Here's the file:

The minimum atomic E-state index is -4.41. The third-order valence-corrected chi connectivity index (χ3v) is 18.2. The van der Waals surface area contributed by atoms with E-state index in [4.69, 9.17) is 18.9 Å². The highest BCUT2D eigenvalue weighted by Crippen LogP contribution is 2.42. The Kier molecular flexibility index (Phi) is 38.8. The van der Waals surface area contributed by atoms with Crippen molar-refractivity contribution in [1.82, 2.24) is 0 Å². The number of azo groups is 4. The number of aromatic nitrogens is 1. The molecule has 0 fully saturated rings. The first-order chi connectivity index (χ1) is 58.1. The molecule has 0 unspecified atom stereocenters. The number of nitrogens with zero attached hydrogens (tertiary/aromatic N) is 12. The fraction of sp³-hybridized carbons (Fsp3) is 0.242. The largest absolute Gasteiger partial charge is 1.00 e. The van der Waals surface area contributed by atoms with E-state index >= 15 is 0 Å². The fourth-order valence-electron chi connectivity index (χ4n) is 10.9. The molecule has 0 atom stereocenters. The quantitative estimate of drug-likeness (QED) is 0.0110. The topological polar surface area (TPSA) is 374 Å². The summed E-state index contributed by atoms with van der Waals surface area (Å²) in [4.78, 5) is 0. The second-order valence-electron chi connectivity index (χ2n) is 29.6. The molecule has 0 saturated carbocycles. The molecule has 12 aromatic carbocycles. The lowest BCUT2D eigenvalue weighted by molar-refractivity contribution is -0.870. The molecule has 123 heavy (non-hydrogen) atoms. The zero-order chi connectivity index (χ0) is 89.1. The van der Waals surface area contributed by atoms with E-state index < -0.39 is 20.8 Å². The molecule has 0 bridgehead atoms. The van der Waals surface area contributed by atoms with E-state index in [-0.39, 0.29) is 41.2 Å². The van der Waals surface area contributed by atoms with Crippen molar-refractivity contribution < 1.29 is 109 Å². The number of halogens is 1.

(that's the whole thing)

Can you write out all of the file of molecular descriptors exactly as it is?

The minimum atomic E-state index is -4.41. The third-order valence-corrected chi connectivity index (χ3v) is 18.2. The van der Waals surface area contributed by atoms with E-state index in [4.69, 9.17) is 18.9 Å². The highest BCUT2D eigenvalue weighted by Crippen LogP contribution is 2.42. The Kier molecular flexibility index (Phi) is 38.8. The van der Waals surface area contributed by atoms with Crippen molar-refractivity contribution in [1.82, 2.24) is 0 Å². The number of azo groups is 4. The number of aromatic nitrogens is 1. The molecule has 0 fully saturated rings. The first-order chi connectivity index (χ1) is 58.1. The molecule has 0 unspecified atom stereocenters. The number of nitrogens with zero attached hydrogens (tertiary/aromatic N) is 12. The fraction of sp³-hybridized carbons (Fsp3) is 0.242. The largest absolute Gasteiger partial charge is 1.00 e. The van der Waals surface area contributed by atoms with E-state index >= 15 is 0 Å². The fourth-order valence-electron chi connectivity index (χ4n) is 10.9. The molecule has 0 atom stereocenters. The quantitative estimate of drug-likeness (QED) is 0.0110. The topological polar surface area (TPSA) is 374 Å². The summed E-state index contributed by atoms with van der Waals surface area (Å²) in [4.78, 5) is 0. The second-order valence-electron chi connectivity index (χ2n) is 29.6. The molecule has 0 saturated carbocycles. The molecule has 12 aromatic carbocycles. The lowest BCUT2D eigenvalue weighted by molar-refractivity contribution is -0.870. The molecule has 123 heavy (non-hydrogen) atoms. The zero-order chi connectivity index (χ0) is 89.1. The van der Waals surface area contributed by atoms with E-state index < -0.39 is 20.8 Å². The molecule has 0 bridgehead atoms. The van der Waals surface area contributed by atoms with E-state index in [-0.39, 0.29) is 41.2 Å². The van der Waals surface area contributed by atoms with Crippen molar-refractivity contribution < 1.29 is 109 Å². The number of halogens is 1.